Advertisement

The action of a few random permutations on r-tuples and an application to cryptography

  • Joel Friedman
  • Antoine Joux
  • Yuval Roichman
  • Jacques Stern
  • Jean -Pierre Tillich
Conference paper
Part of the Lecture Notes in Computer Science book series (LNCS, volume 1046)

Abstract

We prove that for every r and d≥2 there is a C such that for most choices of d permutations π1, π2, ..., πd of S n , a product of less than C log n of these permutations is needed to map any r-tuple of distinct integers to another r-tuple. We came across this problem while studying a seemingly unrelated cryptographic problem, and use this result in order to show that certain cryptographic devices using permutation automata are highly insecure. The proof techniques we develop here give more general results, and constitute a first step towards the study of expansion properties of random Cayley graphs over the symmetric group, whose relevance to theoretical computer science is well-known (see [B&al90]).

Keywords

Directed Graph Undirected Graph Regular Graph Cayley Graph Finite Automaton 
These keywords were added by machine and not by the authors. This process is experimental and the keywords may be updated as the learning algorithm improves.

Preview

Unable to display preview. Download preview PDF.

Unable to display preview. Download preview PDF.

References

  1. [AKS83]
    M. Ajtai, J. Komlòs, E. Szemerédi, “Sorting in c log n parallel steps”, Combinatorica 3 (1983), 1–19.Google Scholar
  2. [Ang78]
    D. Angluin. “On the complexity of minimum inference of regular sets”, Information and Control 39 (1978), 302–320.Google Scholar
  3. [AS83]
    D. Angluin and C.H. Smith. “Inductive inference, theory and methods”, Computing Surveys 15(3) (1983), 237–269.CrossRefGoogle Scholar
  4. [AM85]
    N. Alon and V.D. Milman. “gl1, isoperimetric inequalities for graphs and superconcentrators”, J. Comb. Theory, Ser. B, 38, (1985), 73–88.Google Scholar
  5. [Bab94]
    L. Babai. “Transparent proofs and limits to approximation”, preprint, (1994).Google Scholar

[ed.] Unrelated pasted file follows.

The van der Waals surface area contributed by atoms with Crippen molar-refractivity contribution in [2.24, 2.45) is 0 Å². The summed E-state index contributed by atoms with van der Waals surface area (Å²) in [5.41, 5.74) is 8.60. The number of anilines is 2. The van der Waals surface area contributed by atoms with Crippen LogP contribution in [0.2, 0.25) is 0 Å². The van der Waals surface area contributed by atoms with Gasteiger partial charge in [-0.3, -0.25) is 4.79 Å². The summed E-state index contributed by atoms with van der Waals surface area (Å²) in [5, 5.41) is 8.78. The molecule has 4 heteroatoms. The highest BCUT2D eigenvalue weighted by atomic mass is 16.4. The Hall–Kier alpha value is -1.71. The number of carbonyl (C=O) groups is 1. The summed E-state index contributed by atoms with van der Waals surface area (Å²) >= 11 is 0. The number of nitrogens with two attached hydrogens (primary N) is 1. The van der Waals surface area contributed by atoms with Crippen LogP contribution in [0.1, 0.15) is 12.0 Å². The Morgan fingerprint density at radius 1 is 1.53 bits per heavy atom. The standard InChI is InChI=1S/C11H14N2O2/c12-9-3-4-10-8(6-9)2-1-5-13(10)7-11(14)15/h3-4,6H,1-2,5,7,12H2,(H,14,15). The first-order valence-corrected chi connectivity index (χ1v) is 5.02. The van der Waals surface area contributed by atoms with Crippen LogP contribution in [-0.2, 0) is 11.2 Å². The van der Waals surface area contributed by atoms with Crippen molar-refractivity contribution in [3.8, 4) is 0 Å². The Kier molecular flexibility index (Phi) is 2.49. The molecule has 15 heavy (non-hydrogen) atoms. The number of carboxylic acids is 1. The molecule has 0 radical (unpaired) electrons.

6. [B&al90]
    L. Babai, G. Hetyei, W.M. Kantor, A. Lubotzky, A. Seres. “On the diameter of finite groups”, 31st annual Symposium on Foundations of Computer Science, (1990), 857–865.Google Scholar
  7. [BGG90]
    M. Bellare, O. Goldreich, S. Goldwasser. “Randomness in interactive proofs”, 31st Annual Symposium on Foundations of Computer Science, IEEE Computer Society Press, (1990), 563–572.Google Scholar
  8. [Bol85]
    B. Bollobas. Random Graphs, Academic Press, London (1985).Google Scholar
  9. [Bol88]
    B. Bollobas. “The isoperimetric number of random regular graphs”, Europ. J. Combinatorics 9 (1988), 241–244.Google Scholar
  10. [BV82]
    B. Bollobas and W. F. de la Vega. “The diameter of random-regular graphs”, Combinatorica, 2, (1982), 125–134.Google Scholar
  11. [BS87]
    A. Broder, E. Shamir. “On the second eigenvalue of random regular graphs”, 28th annual Symposium on Foundations of Computer Science, (1987), 286–284.Google Scholar
  12. [Del89]
    C. Delorme. “Counting closed paths in trees”, Technical Report n.516, University of Paris-Sud, Laboratoire de recherche en informatique Orsay, September 1989 (in French).Google Scholar
  13. [Fil91]
    J. Fill. “Eigenvalue bounds on convergence to stationarity for nonreversible Markov chains with an application to the exclusion processes” Ann. Appl. Prob. 1, (1991), 62–87.Google Scholar
  14. [F&al93]
    Y. Freund, M. Kearns, D. Ron, R. Rubinfeld, R.E. Schapire and L. Sellie. “Efficient learning of typical finite automata from random walks”, 25th ACM Symposium on the Theory of Computing (1993), 315–324.Google Scholar
  15. [FJRST95]
    J. Friedman,A. Joux,Y. Roichman,J. Stern,J.P. Tillich. “The action of a few permutations on r-tuples is quickly transitive”, submitted.Google Scholar
  16. [Fri91]
    J. Friedman. “On the second eigenvalue and random walks in random d-regular graphs”, Combinatorica 11 (4) (1991), 331–362.CrossRefGoogle Scholar
  17. [FKS89]